You know, they say when the student is ready, the teacher will appear, and I think it tells us something about humans filtering and self limited awareness. I've seen the phenomenon several many times. Heck, I've been that student.

    Your prominent leader who needs to give the wakeup call did just that back in 1977. Jimmy Cater, at some point in the future, might be recognized for his prescience and correct assessment of priorities, but back then, the student was not ready. Who the teacher will be now, I have no idea. We live in different times, where the population is losing trust in authority, and it might take a real black swan event to open the student's eyes to the teacher who can speak the truth and finally be heard.

    https://en.wikipedia.org/wiki/Moral_Equivalent_of_War_speech_(Carter)

    The Donald- Yes, he is tapping in to a discontent, but I fear he is driven by personal ego and power lust, so will not work for the common good. What's new in politics, right?

    Good luck with your hives, as the hive collapse scourge is still rampant. 42% last year!

    Damo- I've read some reliable reports that the coin flip story is incorrect, and plenty of details have been left out of most articles. I don't think there was conspiracy involved ( in this case).

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    1. Akk- is there no edit function here? I can't stand to see spelling errors I missed in my comments.

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  4. Dfr, thanks for the comment! And good luck with your dairy adventure! We had a Jersey cow for a while when we had pasture down south, milked every day (big job!), and loved the fresh raw milk, yogurt, and butter. Cheers.

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  5. Damo, at the risk of us pounding an ugly stereotype further into the ground, I agree. In fact, the neighbor family I modeled my complaint around lives exactly the way you describe. Big flat-screen TV, state-of-the-art video game system, and little else to decorate their rental trailer. First time I was there I asked the guy who the folks with a horse in a framed photo on the wall were, and he wasn't even sure! His wife's grandparents maybe? Jesus.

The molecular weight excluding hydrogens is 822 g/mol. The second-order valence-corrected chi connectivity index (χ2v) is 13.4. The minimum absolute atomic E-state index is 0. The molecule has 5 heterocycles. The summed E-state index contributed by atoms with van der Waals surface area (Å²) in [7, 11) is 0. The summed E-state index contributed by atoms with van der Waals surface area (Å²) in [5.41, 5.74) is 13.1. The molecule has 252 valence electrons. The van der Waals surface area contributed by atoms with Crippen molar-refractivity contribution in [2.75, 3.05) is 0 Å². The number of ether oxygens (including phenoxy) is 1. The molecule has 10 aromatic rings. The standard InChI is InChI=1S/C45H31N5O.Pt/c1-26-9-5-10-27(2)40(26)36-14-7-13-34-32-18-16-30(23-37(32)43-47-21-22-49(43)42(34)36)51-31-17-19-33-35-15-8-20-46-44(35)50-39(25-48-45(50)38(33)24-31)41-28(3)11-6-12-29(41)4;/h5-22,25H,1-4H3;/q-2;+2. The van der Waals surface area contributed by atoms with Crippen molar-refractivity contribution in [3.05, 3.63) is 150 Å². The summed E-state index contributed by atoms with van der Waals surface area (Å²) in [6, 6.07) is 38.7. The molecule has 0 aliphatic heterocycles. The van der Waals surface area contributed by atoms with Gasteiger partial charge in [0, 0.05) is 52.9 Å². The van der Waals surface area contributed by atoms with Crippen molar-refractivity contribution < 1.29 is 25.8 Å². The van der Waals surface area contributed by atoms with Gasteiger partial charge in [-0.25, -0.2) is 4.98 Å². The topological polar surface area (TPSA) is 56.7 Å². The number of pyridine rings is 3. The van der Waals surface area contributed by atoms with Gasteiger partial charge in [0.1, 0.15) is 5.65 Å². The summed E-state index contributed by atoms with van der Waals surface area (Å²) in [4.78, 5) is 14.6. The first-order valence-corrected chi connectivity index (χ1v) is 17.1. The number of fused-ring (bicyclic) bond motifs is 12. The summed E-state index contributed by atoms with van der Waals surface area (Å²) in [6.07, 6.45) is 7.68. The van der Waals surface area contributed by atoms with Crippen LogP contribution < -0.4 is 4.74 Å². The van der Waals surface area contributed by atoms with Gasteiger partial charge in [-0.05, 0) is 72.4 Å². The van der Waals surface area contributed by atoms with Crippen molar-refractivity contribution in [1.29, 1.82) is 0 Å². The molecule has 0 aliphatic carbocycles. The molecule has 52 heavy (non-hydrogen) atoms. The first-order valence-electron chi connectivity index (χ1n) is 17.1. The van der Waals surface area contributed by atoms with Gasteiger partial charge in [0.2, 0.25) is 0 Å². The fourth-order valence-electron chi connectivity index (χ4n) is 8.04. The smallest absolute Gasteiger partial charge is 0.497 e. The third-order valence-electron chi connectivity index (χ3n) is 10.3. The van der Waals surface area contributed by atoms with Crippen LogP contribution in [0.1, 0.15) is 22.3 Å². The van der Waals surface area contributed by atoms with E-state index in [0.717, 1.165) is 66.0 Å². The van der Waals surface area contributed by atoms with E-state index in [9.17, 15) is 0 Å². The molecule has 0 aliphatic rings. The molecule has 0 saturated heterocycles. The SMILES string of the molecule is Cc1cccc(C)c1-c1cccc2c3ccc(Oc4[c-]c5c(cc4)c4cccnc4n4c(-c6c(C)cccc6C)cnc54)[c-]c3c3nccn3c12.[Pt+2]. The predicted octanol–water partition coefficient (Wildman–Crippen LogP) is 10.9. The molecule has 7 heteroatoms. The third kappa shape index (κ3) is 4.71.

Then, when they came to our place the first time, they started talking about how some family they saw on TV lives the way we do, only much more thoroughly of course, listing off all the things they do that we haven't quite gotten to yet. My reply was that all those things were part of our organic process of system buildup, but just haven't come to fruition yet. Silly me, apparently all-or-nothing is the only way! And I can't help but wonder if that's just an excuse for inaction? If we can't afford to have our own place and set up all the fancy integrated living systems, all at once, then we'll just keep playing video games and eating industrial system garbage. I just don't get it...

    Collapse now, where you are, with what you have, as JMG says. Solve problems as you go. Solvitur ambulando.

    Thanks for the comment! Cheers.

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  6. Steve, many thanks for stopping by, and don't worry about typos! Certainly doesn't bother me. I can tell you're a smart cat.

    You're right, I had forgotten about Jimmy Carter, my fellow Georgian prognosticator. We already had our warning from on high...and we roundly ignored it. Fat lot of good that did. For my part, I can at least claim youthful ignorance for 1977, as I was only 4 years old! Still, as soon as it hit me, in January 2009, I started adapting in real and meaningful ways. I just don't get being very poor and NOT doing anything to help yourself. I've been on food stamps before and it's not like living in the fat house. If you eat any decent food at all you're going to be contributing to the monthly grocery bill one way or another. Why not with a veggie garden and egg birds? Doesn't take much to get that started really.